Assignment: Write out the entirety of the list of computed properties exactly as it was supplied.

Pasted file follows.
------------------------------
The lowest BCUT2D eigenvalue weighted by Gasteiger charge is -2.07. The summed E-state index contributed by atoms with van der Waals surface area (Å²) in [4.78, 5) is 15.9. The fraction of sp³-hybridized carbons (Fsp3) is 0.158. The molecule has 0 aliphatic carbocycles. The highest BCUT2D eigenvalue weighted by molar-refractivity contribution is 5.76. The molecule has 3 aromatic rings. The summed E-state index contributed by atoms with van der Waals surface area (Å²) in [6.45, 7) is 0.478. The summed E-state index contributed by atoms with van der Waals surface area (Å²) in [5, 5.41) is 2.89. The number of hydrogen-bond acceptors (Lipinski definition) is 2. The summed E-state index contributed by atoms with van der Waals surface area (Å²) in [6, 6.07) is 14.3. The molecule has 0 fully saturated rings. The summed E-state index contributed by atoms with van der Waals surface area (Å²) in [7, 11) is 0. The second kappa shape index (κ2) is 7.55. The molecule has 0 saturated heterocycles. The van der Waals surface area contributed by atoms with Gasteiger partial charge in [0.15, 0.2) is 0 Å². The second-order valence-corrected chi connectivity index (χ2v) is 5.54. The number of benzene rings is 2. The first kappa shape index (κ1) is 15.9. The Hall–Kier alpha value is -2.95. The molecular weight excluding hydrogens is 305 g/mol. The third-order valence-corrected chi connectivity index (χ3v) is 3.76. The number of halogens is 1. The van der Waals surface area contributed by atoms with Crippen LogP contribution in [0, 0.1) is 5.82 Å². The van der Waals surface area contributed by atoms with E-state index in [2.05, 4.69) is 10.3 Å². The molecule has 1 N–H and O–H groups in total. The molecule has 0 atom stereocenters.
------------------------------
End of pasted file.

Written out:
The lowest BCUT2D eigenvalue weighted by Gasteiger charge is -2.07. The summed E-state index contributed by atoms with van der Waals surface area (Å²) in [4.78, 5) is 15.9. The fraction of sp³-hybridized carbons (Fsp3) is 0.158. The molecule has 0 aliphatic carbocycles. The highest BCUT2D eigenvalue weighted by molar-refractivity contribution is 5.76. The molecule has 3 aromatic rings. The summed E-state index contributed by atoms with van der Waals surface area (Å²) in [6.45, 7) is 0.478. The summed E-state index contributed by atoms with van der Waals surface area (Å²) in [5, 5.41) is 2.89. The number of hydrogen-bond acceptors (Lipinski definition) is 2. The summed E-state index contributed by atoms with van der Waals surface area (Å²) in [6, 6.07) is 14.3. The molecule has 0 fully saturated rings. The summed E-state index contributed by atoms with van der Waals surface area (Å²) in [7, 11) is 0. The second kappa shape index (κ2) is 7.55. The molecule has 0 saturated heterocycles. The van der Waals surface area contributed by atoms with Gasteiger partial charge in [0.15, 0.2) is 0 Å². The second-order valence-corrected chi connectivity index (χ2v) is 5.54. The number of benzene rings is 2. The first kappa shape index (κ1) is 15.9. The Hall–Kier alpha value is -2.95. The molecular weight excluding hydrogens is 305 g/mol. The third-order valence-corrected chi connectivity index (χ3v) is 3.76. The number of halogens is 1. The van der Waals surface area contributed by atoms with Crippen LogP contribution in [0, 0.1) is 5.82 Å². The van der Waals surface area contributed by atoms with E-state index in [2.05, 4.69) is 10.3 Å². The molecule has 1 N–H and O–H groups in total. The molecule has 0 atom stereocenters.